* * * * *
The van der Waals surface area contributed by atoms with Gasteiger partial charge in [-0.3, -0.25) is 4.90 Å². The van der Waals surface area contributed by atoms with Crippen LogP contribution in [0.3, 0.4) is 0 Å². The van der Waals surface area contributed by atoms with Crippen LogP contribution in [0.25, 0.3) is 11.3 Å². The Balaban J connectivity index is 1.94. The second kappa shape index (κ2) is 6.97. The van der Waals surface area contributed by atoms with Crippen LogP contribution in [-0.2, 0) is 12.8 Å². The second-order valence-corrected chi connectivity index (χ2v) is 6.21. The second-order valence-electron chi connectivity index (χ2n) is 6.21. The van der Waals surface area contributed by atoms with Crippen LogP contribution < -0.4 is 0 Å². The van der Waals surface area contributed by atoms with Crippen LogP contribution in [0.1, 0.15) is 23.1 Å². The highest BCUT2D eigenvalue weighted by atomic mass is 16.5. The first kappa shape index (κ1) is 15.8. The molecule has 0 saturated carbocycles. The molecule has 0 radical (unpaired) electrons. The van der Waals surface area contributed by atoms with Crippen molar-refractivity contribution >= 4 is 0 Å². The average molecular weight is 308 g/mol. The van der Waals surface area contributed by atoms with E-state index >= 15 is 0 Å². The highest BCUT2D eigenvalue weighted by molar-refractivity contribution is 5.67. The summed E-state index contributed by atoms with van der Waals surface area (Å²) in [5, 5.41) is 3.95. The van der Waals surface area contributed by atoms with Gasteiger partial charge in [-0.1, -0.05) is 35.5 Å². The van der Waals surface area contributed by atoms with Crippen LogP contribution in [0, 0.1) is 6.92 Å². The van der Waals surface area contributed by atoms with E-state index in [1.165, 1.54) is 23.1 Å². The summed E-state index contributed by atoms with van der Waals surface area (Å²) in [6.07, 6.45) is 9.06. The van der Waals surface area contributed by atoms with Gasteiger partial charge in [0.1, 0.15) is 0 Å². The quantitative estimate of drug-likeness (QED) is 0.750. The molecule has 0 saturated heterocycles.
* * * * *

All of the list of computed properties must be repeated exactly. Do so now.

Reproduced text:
The van der Waals surface area contributed by atoms with Gasteiger partial charge in [-0.3, -0.25) is 4.90 Å². The van der Waals surface area contributed by atoms with Crippen LogP contribution in [0.3, 0.4) is 0 Å². The van der Waals surface area contributed by atoms with Crippen LogP contribution in [0.25, 0.3) is 11.3 Å². The Balaban J connectivity index is 1.94. The second kappa shape index (κ2) is 6.97. The van der Waals surface area contributed by atoms with Crippen LogP contribution in [-0.2, 0) is 12.8 Å². The second-order valence-corrected chi connectivity index (χ2v) is 6.21. The second-order valence-electron chi connectivity index (χ2n) is 6.21. The van der Waals surface area contributed by atoms with Crippen LogP contribution < -0.4 is 0 Å². The van der Waals surface area contributed by atoms with Crippen LogP contribution in [0.1, 0.15) is 23.1 Å². The highest BCUT2D eigenvalue weighted by atomic mass is 16.5. The first kappa shape index (κ1) is 15.8. The molecule has 0 saturated carbocycles. The molecule has 0 radical (unpaired) electrons. The van der Waals surface area contributed by atoms with Crippen molar-refractivity contribution >= 4 is 0 Å². The average molecular weight is 308 g/mol. The van der Waals surface area contributed by atoms with E-state index >= 15 is 0 Å². The highest BCUT2D eigenvalue weighted by molar-refractivity contribution is 5.67. The summed E-state index contributed by atoms with van der Waals surface area (Å²) in [5, 5.41) is 3.95. The van der Waals surface area contributed by atoms with Gasteiger partial charge in [-0.1, -0.05) is 35.5 Å². The van der Waals surface area contributed by atoms with Crippen LogP contribution in [0, 0.1) is 6.92 Å². The van der Waals surface area contributed by atoms with E-state index in [1.165, 1.54) is 23.1 Å². The summed E-state index contributed by atoms with van der Waals surface area (Å²) in [6.07, 6.45) is 9.06. The van der Waals surface area contributed by atoms with Gasteiger partial charge in [0.1, 0.15) is 0 Å². The quantitative estimate of drug-likeness (QED) is 0.750. The molecule has 0 saturated heterocycles.